Hidden Woods Special Tax Bonds
By Paul Gable
Third reading approval is included on the consent agenda of council, meaning it will not be discussed and will receive approval as part of the overall consent agenda unless a council member pulls it off for individual consideration.
The property owners in the Hidden Woods tax district received a shock when their property tax bills arrived in the mail. This was the first year that the special tax for road improvements was included and many homeowners saw their property taxes more than double. This extra assessment is scheduled to run 15 years.
The process to establish the special tax district was entirely legal, according to state law. A petition calling for a referendum received the required number of signatures. The referendum received over 80 percent approval from registered voters in the district.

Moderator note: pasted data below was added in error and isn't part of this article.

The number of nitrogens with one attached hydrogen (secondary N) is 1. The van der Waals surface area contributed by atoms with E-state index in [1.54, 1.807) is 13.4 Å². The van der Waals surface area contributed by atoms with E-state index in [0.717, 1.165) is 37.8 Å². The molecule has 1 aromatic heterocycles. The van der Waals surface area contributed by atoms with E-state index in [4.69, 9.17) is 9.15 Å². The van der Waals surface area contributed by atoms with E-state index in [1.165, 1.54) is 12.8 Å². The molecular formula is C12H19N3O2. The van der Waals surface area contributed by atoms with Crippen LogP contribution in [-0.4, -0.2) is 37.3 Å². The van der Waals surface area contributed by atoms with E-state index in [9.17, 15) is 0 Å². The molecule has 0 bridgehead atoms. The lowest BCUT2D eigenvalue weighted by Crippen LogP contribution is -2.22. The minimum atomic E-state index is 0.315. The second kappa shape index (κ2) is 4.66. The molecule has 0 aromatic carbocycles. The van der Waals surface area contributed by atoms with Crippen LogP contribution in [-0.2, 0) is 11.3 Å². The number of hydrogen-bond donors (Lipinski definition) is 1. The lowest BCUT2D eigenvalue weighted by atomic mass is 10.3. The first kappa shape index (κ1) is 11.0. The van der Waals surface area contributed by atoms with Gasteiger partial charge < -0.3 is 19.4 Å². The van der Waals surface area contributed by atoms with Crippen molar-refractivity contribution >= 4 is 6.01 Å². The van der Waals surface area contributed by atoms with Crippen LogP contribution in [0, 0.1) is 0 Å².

However, at no time, that we can determine, were property owners informed how much this special tax would cost them. Such information is not required by state law, but it sure should be.
County council is only acting as it was requested to do, in accordance with the results of the referendum and request for bonds, which will be backed by the special tax assessment.
This appears to be another example of why state law governing homeowner associations should be completely re-written. Current state law allows these boards to act behind a veil of secrecy if they choose and nothing in state law forces HOA boards to divulge financial records.
Several state lawmakers have pre-filed bills to “nullify” the Affordable Healthcare Act in South Carolina. I guess they think they are John C. Calhoun incarnate and it’s 1832 again.
Rather than wasting time grandstanding with a bill that will mean essentially nothing, why don’t legislators address issues that actually mean something to the citizens they represent?
If they would actually perform in this manner, maybe people residing under homeowners associations will not experience ‘sticker shock’. Let’s hope nobody loses their home because of this tax increase.